Beliefnet News

VATICAN CITY (RNS) The Vatican extended its digital communications capabilities on Friday (Jan. 23), when it launched its own video channel on the Web site YouTube.
The Vatican channel ( features short video news clips about events involving Pope Benedict XVI and other Vatican officials in four languages — English, Spanish, German and Italian — and will be updated daily.
Videos are limited in length to two minutes or less, but the Rev.
Federico Lombardi, head of the Vatican press office, said officials hope eventually to offer full-length coverage of certain events, as well as videos in high-definition (HD) format and other languages.
Although users will be able to e-mail site administrators to react to content, the channel does not allow for the posting of comments by the public.
“Right now we would not be in a position to manage a global flow of comments and responses,” Lombardi told reporters.
The launching of the channel coincided with the release of Pope Benedict’s message for this year’s World Communications Day, Saturday (Jan. 24). Entitled “New Technologies, New Relationships,” the pope’s message dwelt on the promise and perils of social networking sites such as Facebook.
Benedict wrote that the popularity of such sites expresses a “fundamental desire of people to communicate and to relate to each other,” which he praised as a “reflection of our participation in the communicative and unifying love of God.”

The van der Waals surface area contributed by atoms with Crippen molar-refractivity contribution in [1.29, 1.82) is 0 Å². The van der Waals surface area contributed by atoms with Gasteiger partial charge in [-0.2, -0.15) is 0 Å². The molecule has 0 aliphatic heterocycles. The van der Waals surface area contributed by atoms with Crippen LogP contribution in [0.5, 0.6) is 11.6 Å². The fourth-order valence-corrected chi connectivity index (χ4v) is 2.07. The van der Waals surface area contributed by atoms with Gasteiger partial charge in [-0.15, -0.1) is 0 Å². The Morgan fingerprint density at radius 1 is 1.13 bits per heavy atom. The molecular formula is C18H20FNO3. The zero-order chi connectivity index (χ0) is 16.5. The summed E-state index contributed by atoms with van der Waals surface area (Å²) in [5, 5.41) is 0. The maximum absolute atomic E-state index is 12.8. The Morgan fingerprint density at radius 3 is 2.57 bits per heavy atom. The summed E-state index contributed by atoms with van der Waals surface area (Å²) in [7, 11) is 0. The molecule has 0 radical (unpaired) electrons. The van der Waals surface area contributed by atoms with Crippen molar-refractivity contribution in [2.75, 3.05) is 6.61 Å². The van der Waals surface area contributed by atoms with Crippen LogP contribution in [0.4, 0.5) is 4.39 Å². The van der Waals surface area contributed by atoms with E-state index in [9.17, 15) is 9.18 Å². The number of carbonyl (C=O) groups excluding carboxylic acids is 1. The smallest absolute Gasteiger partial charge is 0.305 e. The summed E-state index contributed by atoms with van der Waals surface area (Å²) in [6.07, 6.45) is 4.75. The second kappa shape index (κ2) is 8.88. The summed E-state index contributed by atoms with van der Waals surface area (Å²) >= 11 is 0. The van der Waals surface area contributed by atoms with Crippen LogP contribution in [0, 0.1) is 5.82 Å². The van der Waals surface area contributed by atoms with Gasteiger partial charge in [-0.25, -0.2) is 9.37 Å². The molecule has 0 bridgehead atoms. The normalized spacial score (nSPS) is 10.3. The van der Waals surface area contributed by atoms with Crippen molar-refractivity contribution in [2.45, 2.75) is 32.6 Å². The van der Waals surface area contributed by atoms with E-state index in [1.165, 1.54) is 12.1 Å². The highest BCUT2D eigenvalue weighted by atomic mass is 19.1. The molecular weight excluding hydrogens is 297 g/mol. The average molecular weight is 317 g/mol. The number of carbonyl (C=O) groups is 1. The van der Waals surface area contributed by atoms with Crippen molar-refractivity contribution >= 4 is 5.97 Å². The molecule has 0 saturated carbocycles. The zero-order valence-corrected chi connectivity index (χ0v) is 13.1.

But the pope warned young people in particular not to pursue “on-line friendships” at the expense of “real social interaction” with relatives, neighbors and co-workers.
“If the desire for virtual connectedness becomes obsessive, it may in fact function to isolate individuals from real social interaction while also disrupting the patterns of rest, silence and reflection that are necessary for healthy human development,” Benedict wrote.
The pope’s message also stressed the need for universal access to the latest communications technology.
In a reference to the so-called digital divide between rich and underdeveloped nations, Benedict wrote that it “would be a tragedy for the future of humanity if the new instruments of communication … were not made accessible to those who are already economically and socially marginalized.”
By Francis X. Rocca
Copyright 2009 Religion News Service. All rights reserved. No part of this transmission may be distributed or reproduced without written permission.

Join the Discussion
comments powered by Disqus